Welcome to the cities and urbanization pages of PIK

Cities are the habitat of humans. Globally, more and more people live and work in urban areas. At the same time, the high concentration of people, assets, and infrastructure makes cities particularly vulnerable. Therefore, a better understanding of cities and the climate impacts on them is essential when improving quality of life and adapting to unavoidable climate change.

The research is focusing on the spatial and dynamical aspects of urban space, to identify possible synergies and trade-offs among processes playing key roles in enhancing GHG mitigation, adaptation, and sustainability of urban populations. Urbanization is a major facet of the current rapid development. Cities exhibit common features so that generalized reductionist descriptions of city systems could be achieved. Consequently, it is a debatable question, whether it is necessary to know cities in full detail, or if some first principles can be identified.

The purpose of this web-site is to make publically available the insights from the research of city and climate change (impacts, adaptation, and mitigation). This includes complementary information to the scientific literature as well as data and programming code. The provided material is intended to foster new research on cities and climate change.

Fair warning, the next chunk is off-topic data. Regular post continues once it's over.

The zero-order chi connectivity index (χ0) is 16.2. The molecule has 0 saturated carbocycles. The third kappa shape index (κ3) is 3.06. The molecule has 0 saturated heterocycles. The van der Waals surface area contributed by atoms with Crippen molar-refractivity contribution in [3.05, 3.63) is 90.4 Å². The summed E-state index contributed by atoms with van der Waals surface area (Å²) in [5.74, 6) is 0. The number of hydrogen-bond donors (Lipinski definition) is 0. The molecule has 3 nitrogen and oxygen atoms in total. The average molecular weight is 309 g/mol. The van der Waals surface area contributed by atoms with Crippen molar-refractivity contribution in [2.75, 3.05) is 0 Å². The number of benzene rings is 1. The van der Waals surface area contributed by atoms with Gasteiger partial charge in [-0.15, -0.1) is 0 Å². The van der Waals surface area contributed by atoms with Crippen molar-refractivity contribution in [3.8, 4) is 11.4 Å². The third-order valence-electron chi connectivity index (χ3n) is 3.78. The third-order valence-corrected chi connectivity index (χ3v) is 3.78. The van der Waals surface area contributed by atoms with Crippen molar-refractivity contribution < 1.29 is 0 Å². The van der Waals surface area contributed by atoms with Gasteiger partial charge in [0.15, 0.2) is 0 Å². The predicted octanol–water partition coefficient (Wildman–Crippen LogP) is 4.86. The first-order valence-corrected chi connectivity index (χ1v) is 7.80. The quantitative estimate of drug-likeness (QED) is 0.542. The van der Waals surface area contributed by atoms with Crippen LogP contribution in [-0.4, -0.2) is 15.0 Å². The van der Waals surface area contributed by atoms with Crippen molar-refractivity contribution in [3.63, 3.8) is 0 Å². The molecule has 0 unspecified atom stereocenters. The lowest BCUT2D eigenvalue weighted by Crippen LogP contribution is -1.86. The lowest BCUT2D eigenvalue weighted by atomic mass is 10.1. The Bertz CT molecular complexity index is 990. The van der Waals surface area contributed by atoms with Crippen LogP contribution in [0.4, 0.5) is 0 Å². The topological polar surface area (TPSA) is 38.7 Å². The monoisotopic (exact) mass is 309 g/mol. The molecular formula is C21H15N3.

City size, growth, and structure.

Cities or urban areas in general represent highly complex systems. Before cities can be studied in the context of climate and climate change, a deeper understanding of cities themselves is necessary. An ongoing question is, what determines the size of a city and how does it relate to it's performance? Are small or large cities more efficient. Furthermore, if the climate of the future is to be studied, it is also necessary to investigate the cities of the future, e.g. characterize and project their growth.

Last but not least, an understanding of structural features helps to assess impacts and adaptation. Hereby, the newly proposed physical definition of cities as maximally connected urban clusters (based on the City Clustering Algorithm, Rozenfeld et al. 2008) is of great help for various problems.

Cities and climate change.

Cities exhibit many peculiarities. On the one hand, the above mentioned high density and the rapid urban development in many regions of the world require special approaches when climate change impacts are being studied. On the other hand, they generate an own climate, the city climate. Understanding both aspects is the precondition for the development of effective adaptation decisions. The former is addressed by modelling the impact of projected climate change stimuli on future occurrences of relevant urban functions. This is the first interface between structural urban development rules and impact assessments. The second interface is the assessment of the applicability of adaptation measures regarding their compliance with the fabric of urban functions.

In order to assess the latter, i.e. the city climate, two approaches are followed to elude the relation between urban characteristics and the urban heat island effect. Firstly, an empirical approach systematically exploring remote sensing data in combination with city clustering and secondly, the simulation of the city climate employing dynamical numerical models.

Results can be browsed in the cities module of ci:grasp.

version 1.0 | 1.11.2016 | © PIK | CCD | flagship | further information